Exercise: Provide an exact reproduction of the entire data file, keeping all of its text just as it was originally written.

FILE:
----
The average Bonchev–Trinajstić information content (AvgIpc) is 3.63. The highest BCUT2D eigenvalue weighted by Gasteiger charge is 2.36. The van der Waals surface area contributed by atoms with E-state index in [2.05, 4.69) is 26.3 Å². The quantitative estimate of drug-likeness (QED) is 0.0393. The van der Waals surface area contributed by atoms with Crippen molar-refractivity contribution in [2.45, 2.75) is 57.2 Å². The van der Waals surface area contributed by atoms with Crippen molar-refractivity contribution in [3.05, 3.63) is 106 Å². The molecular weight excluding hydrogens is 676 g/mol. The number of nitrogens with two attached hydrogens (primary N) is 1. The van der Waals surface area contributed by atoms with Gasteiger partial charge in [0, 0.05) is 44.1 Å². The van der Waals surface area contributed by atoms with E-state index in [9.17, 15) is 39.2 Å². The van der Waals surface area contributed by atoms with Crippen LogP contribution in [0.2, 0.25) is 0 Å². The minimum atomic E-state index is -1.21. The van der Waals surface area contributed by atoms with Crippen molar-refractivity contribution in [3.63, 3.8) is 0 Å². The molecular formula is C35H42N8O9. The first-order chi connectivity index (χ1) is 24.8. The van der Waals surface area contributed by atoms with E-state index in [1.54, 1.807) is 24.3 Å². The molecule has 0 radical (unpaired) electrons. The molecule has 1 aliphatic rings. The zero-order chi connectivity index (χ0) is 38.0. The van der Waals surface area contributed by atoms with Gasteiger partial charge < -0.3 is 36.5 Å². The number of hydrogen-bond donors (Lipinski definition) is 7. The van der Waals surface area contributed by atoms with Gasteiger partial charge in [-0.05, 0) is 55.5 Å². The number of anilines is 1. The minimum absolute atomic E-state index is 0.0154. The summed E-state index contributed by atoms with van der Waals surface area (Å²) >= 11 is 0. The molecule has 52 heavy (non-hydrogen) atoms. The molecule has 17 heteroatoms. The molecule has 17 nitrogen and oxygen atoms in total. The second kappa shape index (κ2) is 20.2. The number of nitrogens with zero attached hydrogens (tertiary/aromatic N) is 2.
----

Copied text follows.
The average Bonchev–Trinajstić information content (AvgIpc) is 3.63. The highest BCUT2D eigenvalue weighted by Gasteiger charge is 2.36. The van der Waals surface area contributed by atoms with E-state index in [2.05, 4.69) is 26.3 Å². The quantitative estimate of drug-likeness (QED) is 0.0393. The van der Waals surface area contributed by atoms with Crippen molar-refractivity contribution in [2.45, 2.75) is 57.2 Å². The van der Waals surface area contributed by atoms with Crippen molar-refractivity contribution in [3.05, 3.63) is 106 Å². The molecular weight excluding hydrogens is 676 g/mol. The number of nitrogens with two attached hydrogens (primary N) is 1. The van der Waals surface area contributed by atoms with Gasteiger partial charge in [0, 0.05) is 44.1 Å². The van der Waals surface area contributed by atoms with E-state index in [9.17, 15) is 39.2 Å². The van der Waals surface area contributed by atoms with Crippen LogP contribution in [0.2, 0.25) is 0 Å². The minimum atomic E-state index is -1.21. The van der Waals surface area contributed by atoms with Crippen molar-refractivity contribution in [3.63, 3.8) is 0 Å². The molecular formula is C35H42N8O9. The first-order chi connectivity index (χ1) is 24.8. The van der Waals surface area contributed by atoms with E-state index in [1.54, 1.807) is 24.3 Å². The molecule has 0 radical (unpaired) electrons. The molecule has 1 aliphatic rings. The zero-order chi connectivity index (χ0) is 38.0. The van der Waals surface area contributed by atoms with Gasteiger partial charge < -0.3 is 36.5 Å². The number of hydrogen-bond donors (Lipinski definition) is 7. The van der Waals surface area contributed by atoms with Gasteiger partial charge in [-0.05, 0) is 55.5 Å². The number of anilines is 1. The minimum absolute atomic E-state index is 0.0154. The summed E-state index contributed by atoms with van der Waals surface area (Å²) >= 11 is 0. The molecule has 52 heavy (non-hydrogen) atoms. The molecule has 17 heteroatoms. The molecule has 17 nitrogen and oxygen atoms in total. The second kappa shape index (κ2) is 20.2. The number of nitrogens with zero attached hydrogens (tertiary/aromatic N) is 2.